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Let’s get into some news from around the league …

  • Late last night, Ken Rosenthal (Fox Sports) revealed that Reds second baseman Brandon Phillips recently (November) used his no-trade rights to block a trade to the Atlanta Braves. Apparently, the Braves tried to acquire Phillips while they were in the process of signing free-agent (and former Pirate) Sean Rodriguez, and with the completion of that deal (and presumably the revelation of the blocked trade), their pursuit of Phillips cooled. Phillips blocked a trade to the Nationals last year, so clearly he’s not too keen on being dealt. Away from the Reds. For some reason.
  • Speaking of the Pirates, they’ve apparently dedicated themselves to a pitching strategy revolving around velocity. At FanGraphs, Travis Sawchik writes that in Neal Huntington’s first season as the Pirates GM (2008), the team averaged 90.9 MPH with their fastball, which was 19th best in baseball. In 2015, they took over the top spot with 94.0 MPH – a record at the time – and finished second in 2016 with an average fastball velocity of 93.4 MPH. And for what it’s worth, their 3.72 team ERA ranked 7th across those two seasons. More on how they accomplished this at FanGraphs.
  • Although we like to think of Anthony Rizzo as the Hit By Pitch king of the Major Leagues – indeed, he led the league in 2015 and finished sixth in 2016 – former Cubs’ farm hand Brandon Guyer actually led the league on a rate basis both in 2016 and since his debut in 2011. But even if it weren’t for Guyer, Rizzo still wouldn’t end up “on top.” According to Neil Weinburg, the second-place “HBP King,” is actually the Marlins’ Derek Dietrich. Amazingly, while the rest of the league is getting hit by 0.23% of all pitches thrown, Dietrich has managed to get hit by 1.26%. This “skill” has turned his mediocre 7.8% walk rate into an impressive 13.6% BB+HBP%. It’s not a pretty way to get on base, but it certainly works. Guyer and Dietrich are extreme outliers in this regard.
  • Speaking of HBPs, I ran a little poll on Twitter to see if Cubs fans had a sense of which starting pitcher (and recent Cy Young Finalist/winner!) was the biggest offender. The resulting, final votes – 1) Arrieta, 2) Lester, 3) Hendricks, were quite amusing, and also entirely off-base:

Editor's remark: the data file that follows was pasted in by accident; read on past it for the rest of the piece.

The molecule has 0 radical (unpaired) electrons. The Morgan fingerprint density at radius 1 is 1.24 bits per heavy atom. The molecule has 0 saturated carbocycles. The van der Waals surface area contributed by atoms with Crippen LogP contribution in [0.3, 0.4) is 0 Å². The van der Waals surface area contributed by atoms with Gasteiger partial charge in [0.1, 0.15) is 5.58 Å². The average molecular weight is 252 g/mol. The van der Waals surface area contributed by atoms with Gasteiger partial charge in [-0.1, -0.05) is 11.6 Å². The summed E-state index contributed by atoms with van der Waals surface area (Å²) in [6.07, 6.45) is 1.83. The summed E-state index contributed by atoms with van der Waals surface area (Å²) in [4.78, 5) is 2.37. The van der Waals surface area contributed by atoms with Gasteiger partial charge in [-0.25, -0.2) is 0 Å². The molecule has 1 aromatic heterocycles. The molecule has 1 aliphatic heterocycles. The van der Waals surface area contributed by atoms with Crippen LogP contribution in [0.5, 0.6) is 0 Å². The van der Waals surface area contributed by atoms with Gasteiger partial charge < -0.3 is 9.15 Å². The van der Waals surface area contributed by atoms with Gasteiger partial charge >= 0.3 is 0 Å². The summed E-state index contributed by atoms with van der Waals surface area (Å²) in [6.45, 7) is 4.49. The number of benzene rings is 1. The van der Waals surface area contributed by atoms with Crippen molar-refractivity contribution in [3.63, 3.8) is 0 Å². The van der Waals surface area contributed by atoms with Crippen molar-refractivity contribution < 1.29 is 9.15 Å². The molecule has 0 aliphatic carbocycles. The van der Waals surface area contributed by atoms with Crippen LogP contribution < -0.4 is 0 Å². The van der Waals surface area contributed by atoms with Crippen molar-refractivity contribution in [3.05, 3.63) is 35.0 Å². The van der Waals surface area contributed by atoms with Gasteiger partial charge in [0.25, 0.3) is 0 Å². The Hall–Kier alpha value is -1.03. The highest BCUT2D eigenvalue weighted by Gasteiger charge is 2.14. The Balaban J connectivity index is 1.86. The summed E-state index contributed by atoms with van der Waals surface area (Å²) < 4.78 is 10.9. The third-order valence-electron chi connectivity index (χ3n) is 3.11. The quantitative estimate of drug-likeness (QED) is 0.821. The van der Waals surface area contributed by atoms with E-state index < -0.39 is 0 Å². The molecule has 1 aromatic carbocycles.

• As I’m sure you’re aware, Pirates second baseman Jung-Ho Kang was investigated by Chicago police after a sexual assault allegation last July, but his off-field problems don’t quite end there. Last month, Kang was arrested after driving under the influence (and crashing his car and fleeing the scene) for the third time since 2009. Now, because of those, and perhaps other issues, the manager of the Korean World Baseball Classic team has kicked Kang off the roster. It’s (more than just) a shame, but hopefully it can be a necessary wake-up call.
  • Some awesome news if you’re looking for a job in baseball: eight Major League teams (the Angels, White Sox, Reds, Rockies, Yankees, Padres, Blue Jays, and Nationals) are hiring. The position: In-game Social Media Coordinator. If you think you are a “creative, witty writer and Tweeter,” you should go ahead and apply! If you are truly interested, I’ll encourage you to check out the @Cubs Twitter handle for an ideal example of how that position is done right. Apply here!
  • At MLB Trade Rumors, Matt Swartz has begun a series wherein he’ll be breaking down and investigating some of the higher profile upcoming arbitration cases. First up, he tackles Jacob deGrom and Carlos Martinez. Both are first time eligible and both have a chance at receiving the highest first-time total for a pitcher in baseball history ($4.35 million). The Cubs have four arbitration eligible players heading into 2017 (Pedro Strop, Jake Arrieta, Hector Rondon, and Justin Grimm). Arrieta is projected, by MLBTR, to make the most – $16.8 million – in his final trip through arbitration. We’ll see if Swartz tackles his deal – which could plausibly lead to a contract extension – soon.
  • ESPN’s Chris Berman is assuming a new position within the company after the NFL season, wherein he will make on-air appearances and “serve in public-facing roles on ESPN’s behalf.” So far as it relates to baseball, that means we will no longer be hearing the “Back, back, back!” call from Berman at any future Home Run Derby – his long-time post.

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